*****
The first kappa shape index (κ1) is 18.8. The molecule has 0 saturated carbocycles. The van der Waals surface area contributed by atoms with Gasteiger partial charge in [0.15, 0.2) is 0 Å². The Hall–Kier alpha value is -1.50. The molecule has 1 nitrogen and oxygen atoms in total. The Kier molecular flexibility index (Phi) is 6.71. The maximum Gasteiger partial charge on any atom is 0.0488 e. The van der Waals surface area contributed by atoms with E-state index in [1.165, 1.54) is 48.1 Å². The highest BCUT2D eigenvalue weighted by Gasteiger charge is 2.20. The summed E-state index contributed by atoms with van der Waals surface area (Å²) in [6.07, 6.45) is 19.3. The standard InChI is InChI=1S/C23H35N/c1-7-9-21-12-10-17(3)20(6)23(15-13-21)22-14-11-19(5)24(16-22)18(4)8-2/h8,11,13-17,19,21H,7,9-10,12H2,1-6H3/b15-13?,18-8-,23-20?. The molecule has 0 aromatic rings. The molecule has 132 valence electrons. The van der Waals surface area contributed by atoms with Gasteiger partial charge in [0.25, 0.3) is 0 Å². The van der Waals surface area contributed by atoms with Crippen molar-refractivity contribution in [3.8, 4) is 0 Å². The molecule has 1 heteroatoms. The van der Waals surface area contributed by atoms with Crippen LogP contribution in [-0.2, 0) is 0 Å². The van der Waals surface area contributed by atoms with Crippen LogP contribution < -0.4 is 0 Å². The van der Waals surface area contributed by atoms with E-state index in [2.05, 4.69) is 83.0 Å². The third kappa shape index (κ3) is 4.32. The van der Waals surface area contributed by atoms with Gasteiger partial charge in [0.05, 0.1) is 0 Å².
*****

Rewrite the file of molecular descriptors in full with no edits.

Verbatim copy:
The first kappa shape index (κ1) is 18.8. The molecule has 0 saturated carbocycles. The van der Waals surface area contributed by atoms with Gasteiger partial charge in [0.15, 0.2) is 0 Å². The Hall–Kier alpha value is -1.50. The molecule has 1 nitrogen and oxygen atoms in total. The Kier molecular flexibility index (Phi) is 6.71. The maximum Gasteiger partial charge on any atom is 0.0488 e. The van der Waals surface area contributed by atoms with E-state index in [1.165, 1.54) is 48.1 Å². The highest BCUT2D eigenvalue weighted by Gasteiger charge is 2.20. The summed E-state index contributed by atoms with van der Waals surface area (Å²) in [6.07, 6.45) is 19.3. The standard InChI is InChI=1S/C23H35N/c1-7-9-21-12-10-17(3)20(6)23(15-13-21)22-14-11-19(5)24(16-22)18(4)8-2/h8,11,13-17,19,21H,7,9-10,12H2,1-6H3/b15-13?,18-8-,23-20?. The molecule has 0 aromatic rings. The molecule has 132 valence electrons. The van der Waals surface area contributed by atoms with Gasteiger partial charge in [0.25, 0.3) is 0 Å². The van der Waals surface area contributed by atoms with Crippen molar-refractivity contribution in [3.8, 4) is 0 Å². The molecule has 1 heteroatoms. The van der Waals surface area contributed by atoms with Crippen LogP contribution in [-0.2, 0) is 0 Å². The van der Waals surface area contributed by atoms with Crippen LogP contribution < -0.4 is 0 Å². The van der Waals surface area contributed by atoms with E-state index in [2.05, 4.69) is 83.0 Å². The third kappa shape index (κ3) is 4.32. The van der Waals surface area contributed by atoms with Gasteiger partial charge in [0.05, 0.1) is 0 Å².